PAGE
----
Crackdown on Gay Men in Chechnya
Crackdown on Gay Men in Chechnya
The Current Situation
On April 1, 2017, independent Russian newspaper Novaya Gazeta reported that Chechen authorities detained more than one hundred gay men over the prior week “in connection with their nontraditional sexual orientation, or suspicion of such.” According to the reports, three of the men have been killed, and the death toll may be even higher. Survivors reported beatings and torture as well as being forced to disclose the names of other local gay men. The author cited sources within the Chechen government and Russian authorities as well as LGBT activists.
Per Novaya Gazeta, the crackdown follows a Russian LGBT group’s filing official requests to permit LGBT pride parades in various cities throughout Russia. While the group did not plan a parade in Chechnya, the announcement was widely publicized in the media, sparking outrage and homophobic protests. Elina Milashina, the article’s author, stated that sources within the Russian secret service explicitly linked the detentions to these events, calling them “a preventative sweep.” This round of detentions followed an earlier sweep prompted by the February detention of a man who had the names of many gay—or presumed gay—men in his phone.
The Russian LGBT Network released a statement expressing alarm over the reported detentions, abuse, and murders. The organization is providing support to the victims and established an emergency hotline for those in need of assistance and evacuation from the region.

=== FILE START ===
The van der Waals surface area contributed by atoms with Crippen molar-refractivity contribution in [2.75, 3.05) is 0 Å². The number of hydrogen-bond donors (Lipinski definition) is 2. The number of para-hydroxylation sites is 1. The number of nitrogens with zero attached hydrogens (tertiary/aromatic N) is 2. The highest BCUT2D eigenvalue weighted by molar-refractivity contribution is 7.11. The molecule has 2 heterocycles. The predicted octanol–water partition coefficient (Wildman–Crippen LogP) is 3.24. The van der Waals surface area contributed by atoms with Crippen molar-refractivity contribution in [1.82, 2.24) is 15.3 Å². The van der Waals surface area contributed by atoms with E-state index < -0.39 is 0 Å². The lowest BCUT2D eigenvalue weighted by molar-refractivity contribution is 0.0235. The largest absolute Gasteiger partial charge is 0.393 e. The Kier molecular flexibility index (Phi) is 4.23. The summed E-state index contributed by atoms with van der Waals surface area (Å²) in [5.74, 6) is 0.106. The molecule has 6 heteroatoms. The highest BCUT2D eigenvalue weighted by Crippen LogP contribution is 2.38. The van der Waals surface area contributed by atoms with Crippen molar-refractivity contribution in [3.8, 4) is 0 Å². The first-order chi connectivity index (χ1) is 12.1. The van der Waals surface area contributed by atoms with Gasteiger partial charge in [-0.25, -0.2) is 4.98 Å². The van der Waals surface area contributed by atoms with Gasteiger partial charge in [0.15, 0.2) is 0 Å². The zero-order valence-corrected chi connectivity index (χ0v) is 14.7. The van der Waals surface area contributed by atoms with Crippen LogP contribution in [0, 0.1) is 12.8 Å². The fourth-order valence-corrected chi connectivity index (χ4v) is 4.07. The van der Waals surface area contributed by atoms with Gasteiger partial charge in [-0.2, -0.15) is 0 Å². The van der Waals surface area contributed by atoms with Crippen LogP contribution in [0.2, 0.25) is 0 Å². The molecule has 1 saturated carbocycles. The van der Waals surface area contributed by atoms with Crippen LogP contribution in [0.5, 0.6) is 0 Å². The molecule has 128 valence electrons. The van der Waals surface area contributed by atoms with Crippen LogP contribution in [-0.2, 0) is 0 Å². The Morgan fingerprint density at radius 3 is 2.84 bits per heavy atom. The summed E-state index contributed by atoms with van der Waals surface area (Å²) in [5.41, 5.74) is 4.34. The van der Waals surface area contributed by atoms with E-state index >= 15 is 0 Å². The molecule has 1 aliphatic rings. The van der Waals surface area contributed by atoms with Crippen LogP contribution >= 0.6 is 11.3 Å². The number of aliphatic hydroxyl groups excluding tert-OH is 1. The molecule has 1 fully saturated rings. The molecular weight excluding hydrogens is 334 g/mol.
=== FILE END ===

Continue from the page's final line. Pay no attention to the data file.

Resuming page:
Milashina has been forced into hiding after receiving death threats. Chechen clerics and authorities have directed threatening messages at Novaya Gazeta and its staff.
LGBT people in Russia face a climate of widespread societal homophobia and transphobia. In 2013, Russia passed a federal law banning “propaganda of nontraditional sexual relations to minors.” The law breeds a permissive climate for violence and discrimination against members of Russia’s LGBT community. The Chechnya region is known for its poor record on human rights, with security forces acting with impunity against marginalized populations.
A spokesperson for Chechen leader Ramzan Kadyrov called the reports of detention and abuse “absolute lies and disinformation.” He denied the existence of LGBT people in the region and alluded to so-called “honor killings” of LGBT people, saying that “if such people existed in Chechnya, law enforcement would not have to worry about them, as their own relatives would have sent them to where they could never return.”
A spokesperson for President Vladimir Putin questioned the veracity of the reports, saying they are "a question for law enforcement” and “not on the Kremlin's agenda."
The U.S. Department of State condemned the attacks and called on the Russian authorities to conduct a thorough investigation. The Department of State also expressed concern about “the widespread discrimination and violence against LGBTI persons in Russia or any society” and called on the Russian government “to protect all people from discrimination and violence.”
The president of the European Parliament strongly condemned the homophobic attacks while the Secretary General of the Council of Europe urged Russia’s High Commissioner for Human Rights to investigate the attacks. Numerous international human rights organizations have expressed outrage and called for an investigation. The spokesperson for the European Union also called for “prompt, effective and thorough investigations into the reports of abductions and killings of gay men in Chechnya.”
Despite international condemnation, the persecution of gay men in Chechnya continues. The United States should work with the international community to develop a coordinated response to the crisis, ensuring the safety of the victims and accountability for the perpetrators of these egregious human rights violations.